(1 / 5) : Poor
Unsuccessful Reincarnation of 'Shiva'
Haricharan Pudipeddi Sat, 03 Dec 2011
To begin with, 'Naga Chaitanya' should stop experimenting and do roles that suit his personality; lover boy to be precise. I would recommend and personally prefer watching old 'Shiva' all over again than crucifying myself in the process of watching 'Bejawada'. Who said 'Dhada' is Nag's biggest failure; add 'Bejawada', as it is going down in trash list.
The story revolves around Kali Prasad, his loyal lieutenant: Vijay Krishna and Shankar, Kali's brother. Kali is one of the most wanted rowdies in the city; however he believes his power is derived from the fact that people think they need him. When Shankar comes to learn that his brother is on the verge of promoting Vijay at the cost of him, he abhors the idea to the core and eventually executes him to regain his position. On knowing about his brother's death, Shiva Krishna, Vijay's brother sets out on a killing rampage; crushing everything to the ground along his way. He wouldn't stop until he avenges the killer of his brother. What follows is a typical gang war with as many cliched dialogues as possible?
I respect and adore RGV to great extent but I hate him at the same time, especially during times like these when he comes up with terrible films. Some of the best films in Indian cinema have come out of RGV and some of the worst ones as well. However, the worst ones outweigh the good ones and the pattern seems to still continue, since few years.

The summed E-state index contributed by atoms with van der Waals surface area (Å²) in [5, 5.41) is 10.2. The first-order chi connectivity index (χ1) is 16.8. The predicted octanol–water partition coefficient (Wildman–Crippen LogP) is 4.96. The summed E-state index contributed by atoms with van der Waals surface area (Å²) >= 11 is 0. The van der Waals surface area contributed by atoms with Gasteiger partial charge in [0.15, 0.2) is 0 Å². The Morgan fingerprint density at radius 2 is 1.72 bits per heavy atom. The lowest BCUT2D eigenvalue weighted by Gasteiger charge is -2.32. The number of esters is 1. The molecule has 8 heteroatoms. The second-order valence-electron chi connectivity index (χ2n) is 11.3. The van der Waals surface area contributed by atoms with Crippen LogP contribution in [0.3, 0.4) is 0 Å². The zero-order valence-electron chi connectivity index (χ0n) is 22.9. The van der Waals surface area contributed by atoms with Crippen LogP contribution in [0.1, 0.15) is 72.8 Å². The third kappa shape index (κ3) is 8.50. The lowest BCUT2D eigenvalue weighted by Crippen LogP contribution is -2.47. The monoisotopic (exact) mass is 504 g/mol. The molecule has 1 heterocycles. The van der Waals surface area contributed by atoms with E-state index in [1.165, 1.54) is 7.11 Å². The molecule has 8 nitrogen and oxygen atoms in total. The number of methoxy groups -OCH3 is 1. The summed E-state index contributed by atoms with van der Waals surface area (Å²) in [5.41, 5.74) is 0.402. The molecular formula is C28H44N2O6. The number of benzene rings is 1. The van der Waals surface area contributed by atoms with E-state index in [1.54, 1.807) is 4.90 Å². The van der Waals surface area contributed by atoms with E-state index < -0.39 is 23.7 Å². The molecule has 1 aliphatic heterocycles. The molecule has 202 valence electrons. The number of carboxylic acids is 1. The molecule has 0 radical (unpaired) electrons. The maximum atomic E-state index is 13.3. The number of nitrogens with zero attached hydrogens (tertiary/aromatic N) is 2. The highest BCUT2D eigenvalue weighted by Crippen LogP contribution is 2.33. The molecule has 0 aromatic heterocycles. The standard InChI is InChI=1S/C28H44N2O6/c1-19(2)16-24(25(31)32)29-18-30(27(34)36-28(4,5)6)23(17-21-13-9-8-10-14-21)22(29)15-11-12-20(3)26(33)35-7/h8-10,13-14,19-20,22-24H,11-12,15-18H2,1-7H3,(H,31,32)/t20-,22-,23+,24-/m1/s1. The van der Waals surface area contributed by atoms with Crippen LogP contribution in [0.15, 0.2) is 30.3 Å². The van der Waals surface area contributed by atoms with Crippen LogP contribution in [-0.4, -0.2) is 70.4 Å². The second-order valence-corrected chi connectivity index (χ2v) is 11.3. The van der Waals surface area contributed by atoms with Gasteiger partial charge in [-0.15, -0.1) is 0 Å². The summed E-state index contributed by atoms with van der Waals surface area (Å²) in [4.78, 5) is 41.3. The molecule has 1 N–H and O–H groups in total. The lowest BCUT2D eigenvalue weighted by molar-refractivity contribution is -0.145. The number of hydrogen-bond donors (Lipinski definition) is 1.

Performances aren't noteworthy. Nag's attempt to pull off an action/mass hero appears to have failed miserably. And, if he continues to do so, I'm sure some worst times are awaiting him. Amala Paul has no similarity to 'Amala' from old 'Shiva', except for the fact that both share a common name. Kota Srinivasa Rao delivers one of his career best performances. Abhimanyu Singh, after films such Gulaal and Rakht Charitra is now one of the most looked for villains in the industry. He is sure to become one of RGV best picks.
Cinematography has Varma's signature written all over it. I appreciate and like it when Varmaji uses variety of cameras in filmmaking; it gives the viewers all new perspective. Nevertheless, one should keep in mind that if the post production is not up to the mark, digital output won't be satisfactory. In that case the use of variety of cameras only backfires and fails to make an impact that it was originally supposed to make.
In one line, 'Bejawada' is a perfect example of how not to make a film. RGV can do way better with his caliber.
Critic: Haricharan Pudipeddi
(1 / 5) : Poor